Open the instantclient-basic-windows folder that was extracted. It will have a Windows bit type and a version number following it. Inside should be a subfolder. Move that subfolder into the Oracle folder, and delete the now-empty folder that it was inside.
Now, click your Start button to open the Windows search box. Type System Environment Variables and press enter. You should be brought to a control panel menu that says System Properties.
Click the Environment Variables… button at the bottom, and then click New.
Enter OCI_LIB32 into the Variable Name box. Next, you’ll need to input the Oracle folder path into the Variable Value box. That should be C:\Oracle\instantclient_(your version number) if you followed the previous steps.
Next, double-click Path to open the environment variable table. Click New and enter the same folder path again into the Variable Value box. Then click OK.
Now you can install the ODBC client. Open the instantclient folder in your Oracle folder, and right-click odbc_install.exe. Click Run As Administrator. You won’t get a pop-up to confirm the process, but rest assured. The installation should still be complete.
Open up another search in the Start menu, and type ODBC Data Sources, and hit enter. Click the Add button on the User DSN/System tab to create a new data source.
Find your Oracle ODBC driver, select it, and press Finish.
Fill out the details on the configuration window, and then press OK to finish.
Congratulations! You’ve just installed your ODBC driver.
Installing Oracle ODBC driver for Linux
Now, for Linux users, the process gets a bit rockier. You’ll have to dig a bit more in-depth than with the Windows installation, but if you follow along, you shouldn’t have too much trouble. It’s not rocket science, but it is Linux.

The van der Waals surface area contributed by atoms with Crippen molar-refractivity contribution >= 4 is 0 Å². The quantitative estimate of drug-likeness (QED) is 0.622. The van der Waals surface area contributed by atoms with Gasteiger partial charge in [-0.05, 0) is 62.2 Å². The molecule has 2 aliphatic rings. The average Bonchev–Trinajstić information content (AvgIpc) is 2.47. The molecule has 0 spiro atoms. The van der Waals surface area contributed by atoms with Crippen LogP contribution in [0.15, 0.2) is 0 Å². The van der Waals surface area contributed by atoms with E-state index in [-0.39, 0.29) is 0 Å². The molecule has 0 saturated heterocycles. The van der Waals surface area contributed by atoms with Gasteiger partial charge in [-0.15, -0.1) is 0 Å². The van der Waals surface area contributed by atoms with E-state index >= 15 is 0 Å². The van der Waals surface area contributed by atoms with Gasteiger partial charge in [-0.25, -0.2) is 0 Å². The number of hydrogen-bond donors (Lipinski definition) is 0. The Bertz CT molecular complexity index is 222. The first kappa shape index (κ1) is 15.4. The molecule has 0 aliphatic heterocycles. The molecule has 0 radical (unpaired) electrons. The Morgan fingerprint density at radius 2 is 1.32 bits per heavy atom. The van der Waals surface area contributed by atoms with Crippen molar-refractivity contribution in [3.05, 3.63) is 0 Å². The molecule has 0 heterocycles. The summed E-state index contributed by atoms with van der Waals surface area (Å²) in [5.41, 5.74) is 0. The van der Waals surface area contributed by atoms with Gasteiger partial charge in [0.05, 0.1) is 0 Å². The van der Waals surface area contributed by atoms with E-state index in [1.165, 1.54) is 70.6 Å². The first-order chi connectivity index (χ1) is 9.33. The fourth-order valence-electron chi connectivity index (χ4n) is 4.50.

Regardless of which Linux operating system you run, the process should be almost identical. I’ll be using Ubuntu as an example, but these steps should apply to you regardless of your system. Just follow along, and you should have no trouble getting this working smoothly.
Once you’ve downloaded the Instant Client packages, you’ll need to install them and their dependencies. Run the following commands:
sudo apt install alien libaio1
sudo alien -i oracle-instantclient(your version number)-*
Now, you’ll want to make the Oracle libraries available for LD_LIBRARY_PATH. Enter the following commands:
echo /usr/lib/oracle/(your version number)/client64/lib/ | sudo tee /etc/ld.so.conf.d/oracle.conf && sudo chmod o+r /etc/ld.so.conf.d/oracle.conf
echo ‘export ORACLE_HOME=/usr/lib/oracle/(your version number)/client64’ | sudo tee /etc/profile.d/oracle.sh && sudo chmod o+r /etc/profile.d/oracle.sh
After you’ve entered in those hefty commands, all you have to do is ensure that there’s no conflicts or issues with library references for SQL. You can do this by entering ldd ‘which sqlplus64’.
Now, install the unixODBC driver manager. You can find your recommended manager version on the Oracle website here.
Now, run the command odbc_update_ini.sh from the Instant Client directory.
At this point, the driver will be installed and freshly updated. Congratulations! It should be running smoothly now.
If you ran into errors with either installation process, there are alternative and further instructions on the official Oracle Database website here.
Oracle’s database service is highly versatile, and there are plenty of different reasons why you’d want to set one up or install the drivers to take advantage of the service. However, the driver setup process can be a bit daunting for some. Hopefully this guide has helped you tackle the installation and get your driver running smoothly!
With your driver up and running, you should now be free to use it as you wish. Whether that be to configure a local database and have full access from any compatible device or to connect directly to the Oracle Database is entirely up to you.